Details and Synopsis
My Rating: 3/5 stars
US Publisher: Houghton Mifflin Harcourt, 2012
17 year-old Ismae is marked by St. Martain, the saint-god of death, because she survived her mother’s attempted abortion. She bears this mark physically in a gruesome scar, and in the otherworldly abilities she has yet to acknowledge. A medieval woman living in Brittany, she’s married off in an agreement between her abusive father and an equally horrible man who shows Ismae on their wedding night that he will not only continue her father’s brutal treatment, he’s going to add to it. Thankfully, she’s smuggled away by adherents of St. Martain, and taken to His convent of assassin nuns. There she’s trained to do her part to keep Brittany’s sovereignty from the kingdom of France, but the path she walks is full of treachery, politics, love, and other dangerous things.
I really wanted to like Grave Mercy, and I came close. There are a lot of positives here; the writing, for one, is gorgeous. The setting is vivid and satisfying; LaFevers has comfortably given us a fantasy world with living gods firmly rooted in our own past. There are a lot of feminist undercurrents here, questions about women and their relationships to men and each other. St. Martain’s nunnery of assassins is an oasis where women chosen by the god/saint of death can escape their brutal, restricted medieval lives and find occupation, solidarity, purpose, and vengeance. I loved the first half of this book; I loved following Ismae to St. Martain, and I was so excited for the things she learned at the convent and reading about her sisters there.
But then, she meets Duval and Duval becomes a central character and Ismae falls head over heels and I just…stopped caring. Not because of the romance itself! If you read any of my other reviews, you’ll see I’m a sucker for this set-up. I love anything that challenges a woman in a story, and love is very often the catalyst for change in stories about women. I like to see women challenged to reconcile the lives they want for themselves, their freedom, their passions, their other relationships, with that love. I very often wish women got more varied narratives, but when it’s done well (and sometimes even when it’s not) I’m all for it, despite myself. In this case, though, Duval is just boring. I found him a terrible character despite the pains the author took to make him seem real and debonair, despite his love for his sister and the sacrifices he makes. I ended up thinking, “THIS, Ismae? You go through all that, you learn so many mysteries and experience so much freedom and this is all it takes to make you want to go back to live at the mercy of men?”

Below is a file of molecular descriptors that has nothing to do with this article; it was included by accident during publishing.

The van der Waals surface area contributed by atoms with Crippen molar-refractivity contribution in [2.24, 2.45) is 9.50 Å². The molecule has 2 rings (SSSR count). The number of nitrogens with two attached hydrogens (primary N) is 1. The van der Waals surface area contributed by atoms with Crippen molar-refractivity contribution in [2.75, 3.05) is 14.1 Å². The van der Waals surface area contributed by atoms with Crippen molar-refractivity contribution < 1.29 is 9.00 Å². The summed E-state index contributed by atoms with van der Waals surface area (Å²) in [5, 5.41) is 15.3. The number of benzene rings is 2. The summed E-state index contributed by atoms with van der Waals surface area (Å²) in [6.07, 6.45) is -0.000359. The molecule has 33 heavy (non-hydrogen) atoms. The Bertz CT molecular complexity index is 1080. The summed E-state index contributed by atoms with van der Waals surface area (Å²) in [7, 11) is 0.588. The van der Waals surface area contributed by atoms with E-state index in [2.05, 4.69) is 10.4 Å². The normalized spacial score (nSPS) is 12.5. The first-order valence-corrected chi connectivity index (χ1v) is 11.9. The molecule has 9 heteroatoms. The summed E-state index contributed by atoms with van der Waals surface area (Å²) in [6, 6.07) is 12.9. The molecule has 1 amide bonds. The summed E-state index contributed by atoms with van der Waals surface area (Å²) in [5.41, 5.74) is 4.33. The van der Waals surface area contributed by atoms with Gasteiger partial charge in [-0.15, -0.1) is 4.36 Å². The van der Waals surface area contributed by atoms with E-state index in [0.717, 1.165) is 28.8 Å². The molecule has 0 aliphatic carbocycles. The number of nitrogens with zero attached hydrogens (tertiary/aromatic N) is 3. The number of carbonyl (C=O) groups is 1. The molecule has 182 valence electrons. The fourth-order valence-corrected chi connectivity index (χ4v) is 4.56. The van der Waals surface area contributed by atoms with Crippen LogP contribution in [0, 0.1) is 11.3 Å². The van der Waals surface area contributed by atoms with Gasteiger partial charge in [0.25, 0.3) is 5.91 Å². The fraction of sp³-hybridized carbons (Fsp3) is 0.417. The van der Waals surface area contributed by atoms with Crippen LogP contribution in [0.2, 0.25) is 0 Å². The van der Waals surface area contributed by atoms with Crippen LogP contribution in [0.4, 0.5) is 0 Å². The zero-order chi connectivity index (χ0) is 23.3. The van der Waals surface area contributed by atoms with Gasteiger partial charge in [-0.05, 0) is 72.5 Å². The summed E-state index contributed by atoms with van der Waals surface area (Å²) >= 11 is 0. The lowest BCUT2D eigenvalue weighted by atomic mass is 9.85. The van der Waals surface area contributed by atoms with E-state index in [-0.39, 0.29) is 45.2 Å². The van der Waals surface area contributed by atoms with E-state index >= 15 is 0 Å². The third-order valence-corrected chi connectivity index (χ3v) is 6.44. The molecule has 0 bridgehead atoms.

Now, if Ismae had fallen for the ugly and heroic Beast, I think it would’ve made for a more interesting story. Or if she’d not been so…naive and ready to lay it all on the line for Duval, I would’nt have minded so much. I truly wish she hadn’t fallen in love at all, and that she’d found out the problems with the convent and her role there through some different means of self-discovery or adventure. I just feel let down by the whole set up, especially after reading the hidden gem Eolyn, about a woman who finds her passion and her vocation and follows it, despite the challenges.
The ending to Grave Mercy seemed abrupt to me, too, but that could have been because I had to really concentrate and make myself finish it. I didn’t really have any drive to see what happened to Duval, or the duchess, or even Ismae. I found myself wondering about Annith and Sybella. And for Sybella I’m going to read the next book in the series. I really think that the writing and mythology are excellent, so I want to give the series another shot. It could be that LaFevers is just being true to Ismae, and I simply don’t relate to that type of character. Maybe Sybella will be more my taste.
3/5 stars, not for any technical reasons; writing, pacing, and setting are great. I’m choosing 3 stars instead of 4 because I really think the plot just unwound itself about 3/4 of the way through, and there wasn’t a payoff. I felt, by the end, I’d gotten invested in this for nothing and was truly disappointed.